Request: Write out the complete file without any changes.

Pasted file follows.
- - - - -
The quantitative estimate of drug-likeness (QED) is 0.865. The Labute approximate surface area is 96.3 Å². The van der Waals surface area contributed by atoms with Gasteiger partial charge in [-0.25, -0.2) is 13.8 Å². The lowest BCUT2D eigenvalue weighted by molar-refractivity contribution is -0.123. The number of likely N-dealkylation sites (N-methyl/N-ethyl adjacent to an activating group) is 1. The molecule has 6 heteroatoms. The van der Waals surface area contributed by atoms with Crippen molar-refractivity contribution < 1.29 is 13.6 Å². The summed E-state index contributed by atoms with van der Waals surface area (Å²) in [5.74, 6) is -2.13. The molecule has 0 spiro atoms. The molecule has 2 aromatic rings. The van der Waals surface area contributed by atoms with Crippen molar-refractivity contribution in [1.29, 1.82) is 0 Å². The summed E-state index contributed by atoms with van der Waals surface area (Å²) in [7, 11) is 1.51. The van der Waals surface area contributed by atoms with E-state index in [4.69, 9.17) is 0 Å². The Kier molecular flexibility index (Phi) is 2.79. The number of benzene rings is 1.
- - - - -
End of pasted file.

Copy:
The quantitative estimate of drug-likeness (QED) is 0.865. The Labute approximate surface area is 96.3 Å². The van der Waals surface area contributed by atoms with Gasteiger partial charge in [-0.25, -0.2) is 13.8 Å². The lowest BCUT2D eigenvalue weighted by molar-refractivity contribution is -0.123. The number of likely N-dealkylation sites (N-methyl/N-ethyl adjacent to an activating group) is 1. The molecule has 6 heteroatoms. The van der Waals surface area contributed by atoms with Crippen molar-refractivity contribution < 1.29 is 13.6 Å². The summed E-state index contributed by atoms with van der Waals surface area (Å²) in [5.74, 6) is -2.13. The molecule has 0 spiro atoms. The molecule has 2 aromatic rings. The van der Waals surface area contributed by atoms with Crippen molar-refractivity contribution in [1.29, 1.82) is 0 Å². The summed E-state index contributed by atoms with van der Waals surface area (Å²) in [7, 11) is 1.51. The van der Waals surface area contributed by atoms with E-state index in [4.69, 9.17) is 0 Å². The Kier molecular flexibility index (Phi) is 2.79. The number of benzene rings is 1.